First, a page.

The golden oldie for anyone involved in text editing, HTML and CSS coding and yes, MarkDown, has been upgraded with new and improved features once again. BBEdit 12, the oldest and best all-round text editor on the market has reached its 12th generation. Twelve is a magic number and that’s a good description of this new version too.
There’s a lot new to discover in BBEdit 12. It’s better at a dark colour scheme, with BBEdit now colouring editing and project window chrome to match. The app now also supports Split View and other macOS features but not the tab bar or Touch bar. However, with regards to the tab bar, you can always make the sidebar visible — the sidebar is BBEdit’s own “tab bar”.
For faster search-and-replace in very large files, BBEdit 12 now has a Canonize tool. This allows you to create a text file that contains your search and replace content. With the new Canonize command, you can then go through the entire file and process all changes you want to make in that file. However, the new command doesn’t work on multiple files directly. It can be done, but then you’ll need to set up a Text Factory.
Take a look at this video, which shows how powerful it really can be:
I would have loved to try out the FTP/SFTP capabilities of BBEdit 12, but as I no longer have a FTP server to access, I couldn’t try out that feature. It’s said to be much improved and I did notice a nice Bookmark icon in the setup dialogue.
A real boon is the new Column processing functionality. It works with tab-delimited files and allows you to cut, copy, clear and move around “columns”. That used to be really tedious in previous versions of BBEdit as the app doesn’t support elastic tabs and sometimes you couldn’t make out where one column started and another one ended. Well, you don’t need to worry about it anymore. There’s a menu for it.
Text Extraction with Grep capabilities is an addition to BBEdit 11’s Text Extraction feature. It’s one of the Search/Replace features that allows you to locate and collect search results into a single text document. Extraction can be run on an active document, but also across multiple files and folders. The Grep power becomes obvious when you’re searching for and replacing snippets using Grep patterns. Not only can you search with Grep, but by creating a pattern in the Replace box as well, you can immediately during extraction transform the extracted text.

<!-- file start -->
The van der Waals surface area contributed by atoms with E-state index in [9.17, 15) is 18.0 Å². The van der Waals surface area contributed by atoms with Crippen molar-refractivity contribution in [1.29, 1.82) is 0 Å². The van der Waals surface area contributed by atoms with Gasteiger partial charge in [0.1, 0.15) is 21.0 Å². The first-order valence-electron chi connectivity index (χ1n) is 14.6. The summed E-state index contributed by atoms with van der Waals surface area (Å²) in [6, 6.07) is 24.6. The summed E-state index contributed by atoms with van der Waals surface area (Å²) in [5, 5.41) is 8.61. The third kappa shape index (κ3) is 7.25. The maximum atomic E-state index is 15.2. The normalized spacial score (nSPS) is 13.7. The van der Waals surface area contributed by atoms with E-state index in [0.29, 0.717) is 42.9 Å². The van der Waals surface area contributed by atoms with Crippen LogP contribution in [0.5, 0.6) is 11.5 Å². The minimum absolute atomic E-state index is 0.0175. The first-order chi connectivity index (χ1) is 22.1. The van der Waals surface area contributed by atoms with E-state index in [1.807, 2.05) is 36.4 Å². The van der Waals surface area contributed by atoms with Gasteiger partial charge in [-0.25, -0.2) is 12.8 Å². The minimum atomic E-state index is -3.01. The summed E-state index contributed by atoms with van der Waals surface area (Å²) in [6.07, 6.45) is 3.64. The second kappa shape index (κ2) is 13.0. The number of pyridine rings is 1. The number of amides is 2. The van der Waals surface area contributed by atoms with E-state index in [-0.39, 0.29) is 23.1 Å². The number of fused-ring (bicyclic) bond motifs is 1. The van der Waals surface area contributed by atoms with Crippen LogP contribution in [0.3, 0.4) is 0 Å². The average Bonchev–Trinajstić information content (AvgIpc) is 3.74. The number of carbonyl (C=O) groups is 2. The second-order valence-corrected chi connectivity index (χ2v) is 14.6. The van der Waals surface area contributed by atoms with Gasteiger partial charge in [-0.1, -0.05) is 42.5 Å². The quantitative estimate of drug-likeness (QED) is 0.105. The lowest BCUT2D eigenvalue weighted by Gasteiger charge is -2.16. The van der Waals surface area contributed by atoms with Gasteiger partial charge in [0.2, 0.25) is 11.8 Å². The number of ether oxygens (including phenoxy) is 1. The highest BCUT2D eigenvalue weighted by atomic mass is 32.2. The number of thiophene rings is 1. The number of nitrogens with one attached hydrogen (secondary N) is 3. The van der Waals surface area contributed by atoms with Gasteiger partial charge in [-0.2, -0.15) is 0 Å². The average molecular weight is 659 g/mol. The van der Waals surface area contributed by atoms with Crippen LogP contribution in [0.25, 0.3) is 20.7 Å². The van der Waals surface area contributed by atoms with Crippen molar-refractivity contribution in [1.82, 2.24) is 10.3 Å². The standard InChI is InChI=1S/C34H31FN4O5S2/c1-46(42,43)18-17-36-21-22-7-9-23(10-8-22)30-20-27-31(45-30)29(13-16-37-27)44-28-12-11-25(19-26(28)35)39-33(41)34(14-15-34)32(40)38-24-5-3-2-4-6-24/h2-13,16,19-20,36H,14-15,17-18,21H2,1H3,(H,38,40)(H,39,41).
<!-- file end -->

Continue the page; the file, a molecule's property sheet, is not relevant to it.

If you love changing your editing window to your liking — who doesn’t? — the old venerable editor now has a selection of carefully crafted pre-installed colour schemes that you can freely adapt to your own taste as well — and of course, you can save the lot as a new scheme.
The Info popup offers live document statistics and file permissions adjustments, but it will work only on saved files as yours truly quickly found out for himself — which sort of makes sense if you’re not completely moronic.
BBEdit 12 also has new editing commands, including a keyboard-based rectangular selection. It works well, but I for one have no intention of switching to the keyboard. The mouse is my friend.
One new feature that I like, but which isn’t as high-end as the others, is a new command on the Edit menu: “Paste Using Filter”. Under this item are text filters from your “Text Filters” folder. Choosing a filter will process the text on the Clipboard through the selected filter before inserting it in your document, which basically means you can transform the clipboard before it gets pasted — a bit like what Pastebot allows you to do across applications.
Well, BBEdit has come a long way. Version 12 is an all-encompassing version. If you have text in your head and want to put it in whatever text format you wish, you can do it with BBEdit — with version 12, more stylish, more powerful and more flexible. And all that for $49.99.
Even if you have Ulysses, BBEdit is still worth considering because it opens files and can do things you can’t do with anything else. Warmly recommended.